The US Navy, Coast Guard and Military Sealift Command are continuing to support relief efforts with 30 ships on station or on the way, including the aircraft carrier Carl Vinson and the USNS Comfort hospital ship. While the comfort is in the reserve fleet and doesn't affect operational tempo elsewhere in the world, eventually the Carl Vinson's missions will have to be filled by other aircraft carriers, particularly if a crisis somewhere else in the world occurs.
The Hope for Haiti Relief telethon was held last night and while the stars came out in a rather low-key dressed down manner, I'm surprised that we haven't seen any reports indicating just how much money was raised in the effort. You would think that someone would be interested to know just how successful the effort was. I'd previously given to Doctors Without Borders in support of the relief efforts, and for those who are contemplating donating for the Haiti relief efforts, Congress is preparing legislation to allow donations made from January 11 through March 30 to apply to the 2009 tax year (proof of donation necessary).
Doctors Without Borders is reaching deeper into devastated communities around the capital by taking mobile units to go to where the injured and sick are.
Despite the humanitarian aid efforts, there are still issues with looters. In one truly horrifying instance, looters attacked an aid center:
Meanwhile, there are calls for the US to change its immigration laws to allow more Haitians to come to the US.
Also, one can only hope that some of the lessons from the 2004 Southeast Asian quake and tsunami, which killed more than 210,000 people can be applied to Haiti and how it recovers from this disaster.
Today, most areas swept away by the December 2004 catastrophe have been almost completely rebuilt.Building infrastructure better and more durable will have lasting effects on the Haitian economy as well, as it would make the region better able to withstand the hurricanes that regularly sweep through the Caribbean and improve survivability during earthquakes.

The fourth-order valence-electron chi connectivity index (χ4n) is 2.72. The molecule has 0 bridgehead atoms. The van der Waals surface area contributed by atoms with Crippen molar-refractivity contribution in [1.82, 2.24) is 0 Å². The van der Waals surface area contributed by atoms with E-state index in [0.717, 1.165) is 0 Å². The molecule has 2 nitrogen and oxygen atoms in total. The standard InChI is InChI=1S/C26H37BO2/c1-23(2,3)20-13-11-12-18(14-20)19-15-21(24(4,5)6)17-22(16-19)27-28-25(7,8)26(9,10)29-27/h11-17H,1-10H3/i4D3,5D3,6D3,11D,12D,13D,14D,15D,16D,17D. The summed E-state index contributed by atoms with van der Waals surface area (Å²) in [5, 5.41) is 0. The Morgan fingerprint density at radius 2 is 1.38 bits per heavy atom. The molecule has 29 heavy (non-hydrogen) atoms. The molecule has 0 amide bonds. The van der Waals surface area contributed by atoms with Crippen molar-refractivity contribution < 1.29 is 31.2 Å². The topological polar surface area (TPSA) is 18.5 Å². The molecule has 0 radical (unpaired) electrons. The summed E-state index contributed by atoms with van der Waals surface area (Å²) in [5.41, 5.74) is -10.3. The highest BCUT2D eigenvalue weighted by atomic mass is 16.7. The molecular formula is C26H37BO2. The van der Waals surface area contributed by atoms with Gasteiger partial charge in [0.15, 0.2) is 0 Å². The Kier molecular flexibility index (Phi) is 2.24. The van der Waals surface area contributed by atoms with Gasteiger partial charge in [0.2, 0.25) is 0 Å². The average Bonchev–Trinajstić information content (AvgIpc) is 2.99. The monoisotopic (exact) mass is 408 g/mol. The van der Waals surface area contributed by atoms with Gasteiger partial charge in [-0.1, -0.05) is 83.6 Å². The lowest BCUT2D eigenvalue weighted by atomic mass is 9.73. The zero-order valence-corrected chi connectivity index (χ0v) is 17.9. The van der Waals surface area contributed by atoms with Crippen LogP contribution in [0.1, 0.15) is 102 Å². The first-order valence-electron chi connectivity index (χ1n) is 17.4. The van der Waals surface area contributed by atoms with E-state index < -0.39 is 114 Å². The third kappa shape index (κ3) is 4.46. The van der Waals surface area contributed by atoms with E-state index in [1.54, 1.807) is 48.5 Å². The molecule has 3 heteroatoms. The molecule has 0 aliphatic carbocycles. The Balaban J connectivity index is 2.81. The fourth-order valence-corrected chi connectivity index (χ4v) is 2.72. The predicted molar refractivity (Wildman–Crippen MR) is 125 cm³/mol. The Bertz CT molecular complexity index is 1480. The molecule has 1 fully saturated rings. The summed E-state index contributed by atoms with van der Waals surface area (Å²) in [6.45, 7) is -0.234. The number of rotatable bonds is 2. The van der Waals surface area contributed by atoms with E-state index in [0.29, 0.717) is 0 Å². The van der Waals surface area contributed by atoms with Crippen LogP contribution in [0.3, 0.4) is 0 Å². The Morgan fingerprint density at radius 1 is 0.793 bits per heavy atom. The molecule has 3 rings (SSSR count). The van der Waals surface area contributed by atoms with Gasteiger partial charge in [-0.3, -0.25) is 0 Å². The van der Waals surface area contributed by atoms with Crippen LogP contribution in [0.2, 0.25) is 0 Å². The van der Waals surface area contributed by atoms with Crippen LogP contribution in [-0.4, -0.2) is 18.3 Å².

It is possible, aid officials say, that visitors unaware of the Indian Ocean quake and tsunami might visit coastal communities in Sri Lanka, Thailand and Indonesia and not realize what had happened.
"Coming up on five years now, by and large, the obvious effects of the tsunami have been kind of taken away visually," said Jeff Wright, a humanitarian affairs adviser at World Vision. "A lot of the urban areas are rebuilt. Houses are back up, buildings are back up."
Aceh province was closest to the epicenter of the 2004 earthquake and hardest hit, with its capital Banda Aceh was left largely in ruins. Today the city is almost entirely rebuilt with infrastructure better and more durable than what existed previously, said Rod Volway, program director for Mercy Corps' Aceh, Indonesia, project. All that is left to be done, he said, is finish repair of a coastal road.
"Save for particular sites, I cannot recognize the Aceh of today as the one I saw in January 2005 myself," Volway said.
U.N. and nongovernmental relief officials with post-tsunami experience are now heading to Haiti. Even as search crews continue digging for survivors and humanitarian workers struggle to get a handle on aid delivery, planners are working on designs for the rebirth of the Haitian capital, Port-au-Prince.
At the same time, the tourist industry at Labadee continues, and that's just what the Haitians need -they need the revenues, but Labadee can and should also be utilized to increase the flow of aid into the country.